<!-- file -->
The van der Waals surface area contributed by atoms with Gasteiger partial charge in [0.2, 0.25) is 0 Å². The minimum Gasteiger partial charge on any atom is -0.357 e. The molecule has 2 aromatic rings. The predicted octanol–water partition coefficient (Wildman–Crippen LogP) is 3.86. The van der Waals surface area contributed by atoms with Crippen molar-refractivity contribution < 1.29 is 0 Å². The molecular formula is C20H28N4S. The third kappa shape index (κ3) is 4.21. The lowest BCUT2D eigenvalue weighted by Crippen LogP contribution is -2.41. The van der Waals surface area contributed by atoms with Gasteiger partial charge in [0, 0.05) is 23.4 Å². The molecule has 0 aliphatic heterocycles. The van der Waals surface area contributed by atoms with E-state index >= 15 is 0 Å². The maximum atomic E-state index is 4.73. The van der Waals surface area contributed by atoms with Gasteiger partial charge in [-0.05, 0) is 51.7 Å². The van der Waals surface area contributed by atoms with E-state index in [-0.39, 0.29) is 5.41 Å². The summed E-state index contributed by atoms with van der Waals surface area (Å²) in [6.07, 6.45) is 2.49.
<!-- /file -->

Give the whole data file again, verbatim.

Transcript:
The van der Waals surface area contributed by atoms with Gasteiger partial charge in [0.2, 0.25) is 0 Å². The minimum Gasteiger partial charge on any atom is -0.357 e. The molecule has 2 aromatic rings. The predicted octanol–water partition coefficient (Wildman–Crippen LogP) is 3.86. The van der Waals surface area contributed by atoms with Crippen molar-refractivity contribution < 1.29 is 0 Å². The molecular formula is C20H28N4S. The third kappa shape index (κ3) is 4.21. The lowest BCUT2D eigenvalue weighted by Crippen LogP contribution is -2.41. The van der Waals surface area contributed by atoms with Gasteiger partial charge in [0, 0.05) is 23.4 Å². The molecule has 0 aliphatic heterocycles. The van der Waals surface area contributed by atoms with E-state index >= 15 is 0 Å². The maximum atomic E-state index is 4.73. The van der Waals surface area contributed by atoms with Gasteiger partial charge in [-0.05, 0) is 51.7 Å². The van der Waals surface area contributed by atoms with E-state index in [-0.39, 0.29) is 5.41 Å². The summed E-state index contributed by atoms with van der Waals surface area (Å²) in [6.07, 6.45) is 2.49.